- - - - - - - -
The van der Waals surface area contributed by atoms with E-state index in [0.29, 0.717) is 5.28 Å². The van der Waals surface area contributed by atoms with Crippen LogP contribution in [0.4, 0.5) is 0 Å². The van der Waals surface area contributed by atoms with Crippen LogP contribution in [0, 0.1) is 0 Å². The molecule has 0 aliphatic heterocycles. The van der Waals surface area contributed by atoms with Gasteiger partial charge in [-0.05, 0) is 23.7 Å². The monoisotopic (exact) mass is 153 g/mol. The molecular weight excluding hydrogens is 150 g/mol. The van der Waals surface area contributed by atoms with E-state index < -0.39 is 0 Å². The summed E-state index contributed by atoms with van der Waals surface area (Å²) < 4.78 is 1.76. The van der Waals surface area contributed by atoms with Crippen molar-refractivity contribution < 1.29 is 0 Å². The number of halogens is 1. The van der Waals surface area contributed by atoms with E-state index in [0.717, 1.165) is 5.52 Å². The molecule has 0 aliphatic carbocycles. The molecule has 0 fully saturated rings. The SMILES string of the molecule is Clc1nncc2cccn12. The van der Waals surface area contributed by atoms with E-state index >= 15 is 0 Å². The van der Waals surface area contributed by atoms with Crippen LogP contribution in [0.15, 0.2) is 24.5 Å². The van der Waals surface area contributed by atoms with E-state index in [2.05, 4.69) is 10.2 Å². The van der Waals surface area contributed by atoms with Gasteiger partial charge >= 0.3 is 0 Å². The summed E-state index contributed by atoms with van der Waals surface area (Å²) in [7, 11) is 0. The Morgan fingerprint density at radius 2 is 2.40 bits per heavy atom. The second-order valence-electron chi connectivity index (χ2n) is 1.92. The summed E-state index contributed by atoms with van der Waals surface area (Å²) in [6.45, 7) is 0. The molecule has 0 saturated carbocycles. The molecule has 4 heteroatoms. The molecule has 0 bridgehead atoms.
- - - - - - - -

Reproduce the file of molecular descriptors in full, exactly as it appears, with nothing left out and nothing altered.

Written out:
The van der Waals surface area contributed by atoms with E-state index in [0.29, 0.717) is 5.28 Å². The van der Waals surface area contributed by atoms with Crippen LogP contribution in [0.4, 0.5) is 0 Å². The van der Waals surface area contributed by atoms with Crippen LogP contribution in [0, 0.1) is 0 Å². The molecule has 0 aliphatic heterocycles. The van der Waals surface area contributed by atoms with Gasteiger partial charge in [-0.05, 0) is 23.7 Å². The monoisotopic (exact) mass is 153 g/mol. The molecular weight excluding hydrogens is 150 g/mol. The van der Waals surface area contributed by atoms with E-state index < -0.39 is 0 Å². The summed E-state index contributed by atoms with van der Waals surface area (Å²) < 4.78 is 1.76. The van der Waals surface area contributed by atoms with Crippen molar-refractivity contribution < 1.29 is 0 Å². The number of halogens is 1. The van der Waals surface area contributed by atoms with E-state index in [0.717, 1.165) is 5.52 Å². The molecule has 0 aliphatic carbocycles. The molecule has 0 fully saturated rings. The SMILES string of the molecule is Clc1nncc2cccn12. The van der Waals surface area contributed by atoms with E-state index >= 15 is 0 Å². The van der Waals surface area contributed by atoms with Crippen LogP contribution in [0.15, 0.2) is 24.5 Å². The van der Waals surface area contributed by atoms with E-state index in [2.05, 4.69) is 10.2 Å². The van der Waals surface area contributed by atoms with Gasteiger partial charge >= 0.3 is 0 Å². The summed E-state index contributed by atoms with van der Waals surface area (Å²) in [7, 11) is 0. The Morgan fingerprint density at radius 2 is 2.40 bits per heavy atom. The second-order valence-electron chi connectivity index (χ2n) is 1.92. The summed E-state index contributed by atoms with van der Waals surface area (Å²) in [6.45, 7) is 0. The molecule has 0 saturated carbocycles. The molecule has 4 heteroatoms. The molecule has 0 bridgehead atoms.